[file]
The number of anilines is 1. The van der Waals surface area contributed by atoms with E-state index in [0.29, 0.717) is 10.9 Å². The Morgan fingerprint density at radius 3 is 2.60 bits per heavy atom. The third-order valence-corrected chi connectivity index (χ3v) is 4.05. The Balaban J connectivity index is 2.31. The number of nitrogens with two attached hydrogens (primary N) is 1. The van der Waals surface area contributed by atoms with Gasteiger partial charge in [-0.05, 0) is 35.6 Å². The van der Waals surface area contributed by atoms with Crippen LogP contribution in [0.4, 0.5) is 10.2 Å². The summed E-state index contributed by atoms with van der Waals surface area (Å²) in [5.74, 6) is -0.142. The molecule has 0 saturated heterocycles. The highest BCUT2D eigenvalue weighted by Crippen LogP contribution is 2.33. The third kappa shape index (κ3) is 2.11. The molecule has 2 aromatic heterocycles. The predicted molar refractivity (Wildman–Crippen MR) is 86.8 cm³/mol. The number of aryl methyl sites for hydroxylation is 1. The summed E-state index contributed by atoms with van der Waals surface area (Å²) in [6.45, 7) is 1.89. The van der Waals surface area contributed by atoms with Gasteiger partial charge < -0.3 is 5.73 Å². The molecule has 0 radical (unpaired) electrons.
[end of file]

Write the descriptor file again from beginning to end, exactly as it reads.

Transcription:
The number of anilines is 1. The van der Waals surface area contributed by atoms with E-state index in [0.29, 0.717) is 10.9 Å². The Morgan fingerprint density at radius 3 is 2.60 bits per heavy atom. The third-order valence-corrected chi connectivity index (χ3v) is 4.05. The Balaban J connectivity index is 2.31. The number of nitrogens with two attached hydrogens (primary N) is 1. The van der Waals surface area contributed by atoms with Gasteiger partial charge in [-0.05, 0) is 35.6 Å². The van der Waals surface area contributed by atoms with Crippen LogP contribution in [0.4, 0.5) is 10.2 Å². The summed E-state index contributed by atoms with van der Waals surface area (Å²) in [5.74, 6) is -0.142. The molecule has 0 saturated heterocycles. The highest BCUT2D eigenvalue weighted by Crippen LogP contribution is 2.33. The third kappa shape index (κ3) is 2.11. The molecule has 2 aromatic heterocycles. The predicted molar refractivity (Wildman–Crippen MR) is 86.8 cm³/mol. The number of aryl methyl sites for hydroxylation is 1. The summed E-state index contributed by atoms with van der Waals surface area (Å²) in [6.45, 7) is 1.89. The van der Waals surface area contributed by atoms with Gasteiger partial charge < -0.3 is 5.73 Å². The molecule has 0 radical (unpaired) electrons.